The answer depends on a few factors. If the self-obtained insurance is a HIPAA compliant plan (Creditable Coverage) and the gap between the two plans is less than 63 days, you should be able to avoid any pre-existing conditions caluses in the new employer's coverage. (As long as you had it longer than the pre-x period - 6 months?) If it is beyond 63 days or the self-obtained plan is not HIPAA compliant, expect to be subject to the pre-existing clause(s). I think that will be your primary exposure. 30 page explanation from Dept. of Labor on HIPAA Portability http://www.dol.gov/ebsa/pdf/consumerhipaa.pdf
Can you drop your health insurance coverage at anytime from your employer?Read more: Can_you_drop_your_health_insurance_coverage_at_anytime_from_your_employer
Short term health insurance is temporary coverage designed to fill gaps in coverage. Short term health insurance plans provide you with coverage for a limited period of time, and may be an ideal solution for those between jobs, waiting for other health insurance to start, so if that is the case then you may want to look into it.
The premium is the dollar amount paid in exchange for insurance coverage.
“Have colon cancer, getting chemo and employer dropped insurance coverage and COBRA is $700/month.”
Generally insurance coverage should be offered to an employees spouse. It does not matter if they are offered coverage from their employer whereas it provides an additional option in case 1 plan is more affordable than the other.
The "Premium" is the amounts paid for an insurance policy.
Generally yes. Most employer coverage is guaranteed issue. If you applied for an individual coverage and were denied for underwriting reasons that should have no effect on the employer plan. In fact, it is common for someone with an uninsurable condition to make the availablility of health insurance a prime consideration when looking for a new job for this very reason.
The term is "premium".
This is determined by the employer who is paying the premiums for coverage. If there is a local domestic partnership registry available, then the requirement is usually a certificate of registration of domestic partnership. Otherwise, the requirement can be merely a notarized affidavit of domestic partnership in a format prescribed by the employer. Assuming the policy that has been purchased by the employer offers domestic partner coverage, then the insurance company will provide coverage to anyone that the employer says is the worker's domestic partner. The insurance company will then charge the employer more for that worker's coverage.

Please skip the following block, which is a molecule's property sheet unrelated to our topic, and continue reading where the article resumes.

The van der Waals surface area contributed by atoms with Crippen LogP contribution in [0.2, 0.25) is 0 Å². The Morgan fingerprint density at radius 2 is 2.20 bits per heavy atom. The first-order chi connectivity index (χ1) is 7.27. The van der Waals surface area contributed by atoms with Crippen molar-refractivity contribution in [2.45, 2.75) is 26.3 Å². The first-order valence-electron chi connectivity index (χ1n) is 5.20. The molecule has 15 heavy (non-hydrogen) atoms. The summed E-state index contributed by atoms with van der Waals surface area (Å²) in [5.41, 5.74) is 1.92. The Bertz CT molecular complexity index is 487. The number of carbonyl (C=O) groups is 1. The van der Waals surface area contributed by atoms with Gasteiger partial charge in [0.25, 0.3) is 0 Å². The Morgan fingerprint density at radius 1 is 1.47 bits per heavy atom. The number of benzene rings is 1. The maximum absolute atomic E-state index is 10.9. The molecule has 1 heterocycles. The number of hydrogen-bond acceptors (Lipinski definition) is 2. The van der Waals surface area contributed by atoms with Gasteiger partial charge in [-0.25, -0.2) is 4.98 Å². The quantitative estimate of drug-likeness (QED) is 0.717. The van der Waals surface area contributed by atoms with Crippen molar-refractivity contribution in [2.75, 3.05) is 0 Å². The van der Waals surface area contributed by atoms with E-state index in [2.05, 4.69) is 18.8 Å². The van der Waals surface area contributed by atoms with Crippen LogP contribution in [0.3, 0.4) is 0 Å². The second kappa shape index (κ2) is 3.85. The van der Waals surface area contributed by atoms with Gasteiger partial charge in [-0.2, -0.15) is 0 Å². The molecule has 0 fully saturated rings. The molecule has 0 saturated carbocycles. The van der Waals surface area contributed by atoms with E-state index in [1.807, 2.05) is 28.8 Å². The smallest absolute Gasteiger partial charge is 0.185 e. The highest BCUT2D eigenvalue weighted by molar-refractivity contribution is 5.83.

The Cobra health insurance temporarily extends the coverage by your sponsor or employer. This implies that you can get it after a loss of a job or loss of benefits.
The amount that is paid for any kind of insurance is called "premiums". The same term applies whether an employee or employer pay for the insurance.
My employer requires that my husband participate in his company's health insurance or they will drop him from their insurance. Insurance is a choice offered as a benefit by the employer because the employer is paying a portion of the cost to be insured. You do not have to participate if you don't want to. Also, the question being answered is that can an employer force an employee's spouse to take coverage offered elsewhere: NO. If a company offers a family health plan, they CANNOT specify that a spouse take other insurance if available. They CAN require that if you are declining coverage from them (your own employer), that you show you have coverage elsewhere.
It is called a premium.
No, an employer cannot harass their employees into dropping coverage. It is not the employers business to get involved in the personal insurance details of their employees.
Insurance companies have the legal right to terminate insurance coverage when the monthly premium is not paid as agreed.
No. The Employer must notify you.
No. See link for citation.
No. Keep in mind that insurance coverage is very expensive and the employer, as a rule bears the largest amount.
No. The employer cannot force you not to take the coverage. However, if you don't want you may have to sign a waiver.
Cobra is the health insurance taken by an individual to replace his employer subsidized health insurance while shifting between two jobs, in order to maintain his status of continuous coverage.
Once per year, individuals who receive health insurance through their employer have the option to change their coverage or keep their current coverage.